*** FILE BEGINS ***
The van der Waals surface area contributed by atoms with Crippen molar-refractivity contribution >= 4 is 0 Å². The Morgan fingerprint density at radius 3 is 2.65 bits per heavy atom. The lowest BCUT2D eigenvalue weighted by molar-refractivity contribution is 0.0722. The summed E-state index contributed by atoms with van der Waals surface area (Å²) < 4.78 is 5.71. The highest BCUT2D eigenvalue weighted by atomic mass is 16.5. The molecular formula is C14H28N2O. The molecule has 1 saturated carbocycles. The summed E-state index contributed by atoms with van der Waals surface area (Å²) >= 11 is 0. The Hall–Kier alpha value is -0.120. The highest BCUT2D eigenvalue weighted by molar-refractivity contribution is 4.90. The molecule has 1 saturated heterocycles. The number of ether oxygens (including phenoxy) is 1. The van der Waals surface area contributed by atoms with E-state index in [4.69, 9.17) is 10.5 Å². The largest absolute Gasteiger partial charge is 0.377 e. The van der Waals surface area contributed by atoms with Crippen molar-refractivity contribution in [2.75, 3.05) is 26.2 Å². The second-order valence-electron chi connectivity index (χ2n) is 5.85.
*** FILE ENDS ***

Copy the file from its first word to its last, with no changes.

The van der Waals surface area contributed by atoms with Crippen molar-refractivity contribution >= 4 is 0 Å². The Morgan fingerprint density at radius 3 is 2.65 bits per heavy atom. The lowest BCUT2D eigenvalue weighted by molar-refractivity contribution is 0.0722. The summed E-state index contributed by atoms with van der Waals surface area (Å²) < 4.78 is 5.71. The highest BCUT2D eigenvalue weighted by atomic mass is 16.5. The molecular formula is C14H28N2O. The molecule has 1 saturated carbocycles. The summed E-state index contributed by atoms with van der Waals surface area (Å²) >= 11 is 0. The Hall–Kier alpha value is -0.120. The highest BCUT2D eigenvalue weighted by molar-refractivity contribution is 4.90. The molecule has 1 saturated heterocycles. The number of ether oxygens (including phenoxy) is 1. The van der Waals surface area contributed by atoms with E-state index in [4.69, 9.17) is 10.5 Å². The largest absolute Gasteiger partial charge is 0.377 e. The van der Waals surface area contributed by atoms with Crippen molar-refractivity contribution in [2.75, 3.05) is 26.2 Å². The second-order valence-electron chi connectivity index (χ2n) is 5.85.